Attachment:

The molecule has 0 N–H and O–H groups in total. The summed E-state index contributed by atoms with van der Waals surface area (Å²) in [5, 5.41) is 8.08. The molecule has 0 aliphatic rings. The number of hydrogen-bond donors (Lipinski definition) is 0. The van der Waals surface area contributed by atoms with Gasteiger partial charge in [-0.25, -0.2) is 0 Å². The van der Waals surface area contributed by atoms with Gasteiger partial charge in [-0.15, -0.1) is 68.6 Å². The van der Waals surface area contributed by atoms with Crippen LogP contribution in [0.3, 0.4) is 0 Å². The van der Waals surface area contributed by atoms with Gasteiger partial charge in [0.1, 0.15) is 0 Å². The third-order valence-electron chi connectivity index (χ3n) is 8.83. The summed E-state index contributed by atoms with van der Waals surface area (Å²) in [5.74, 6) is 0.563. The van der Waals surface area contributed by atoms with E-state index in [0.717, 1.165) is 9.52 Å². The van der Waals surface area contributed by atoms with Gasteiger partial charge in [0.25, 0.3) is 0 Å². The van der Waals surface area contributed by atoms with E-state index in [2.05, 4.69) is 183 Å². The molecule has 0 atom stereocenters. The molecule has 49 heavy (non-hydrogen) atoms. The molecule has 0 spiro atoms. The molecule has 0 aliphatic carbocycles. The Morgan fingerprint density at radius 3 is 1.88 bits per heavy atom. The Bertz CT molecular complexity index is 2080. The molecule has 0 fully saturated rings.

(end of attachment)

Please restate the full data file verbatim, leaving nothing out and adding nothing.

The molecule has 0 N–H and O–H groups in total. The summed E-state index contributed by atoms with van der Waals surface area (Å²) in [5, 5.41) is 8.08. The molecule has 0 aliphatic rings. The number of hydrogen-bond donors (Lipinski definition) is 0. The van der Waals surface area contributed by atoms with Gasteiger partial charge in [-0.25, -0.2) is 0 Å². The van der Waals surface area contributed by atoms with Gasteiger partial charge in [-0.15, -0.1) is 68.6 Å². The van der Waals surface area contributed by atoms with Crippen LogP contribution in [0.3, 0.4) is 0 Å². The van der Waals surface area contributed by atoms with Gasteiger partial charge in [0.1, 0.15) is 0 Å². The third-order valence-electron chi connectivity index (χ3n) is 8.83. The summed E-state index contributed by atoms with van der Waals surface area (Å²) in [5.74, 6) is 0.563. The van der Waals surface area contributed by atoms with E-state index in [0.717, 1.165) is 9.52 Å². The van der Waals surface area contributed by atoms with Gasteiger partial charge in [0.25, 0.3) is 0 Å². The van der Waals surface area contributed by atoms with E-state index in [2.05, 4.69) is 183 Å². The molecule has 0 atom stereocenters. The molecule has 49 heavy (non-hydrogen) atoms. The molecule has 0 spiro atoms. The molecule has 0 aliphatic carbocycles. The Morgan fingerprint density at radius 3 is 1.88 bits per heavy atom. The Bertz CT molecular complexity index is 2080. The molecule has 0 fully saturated rings.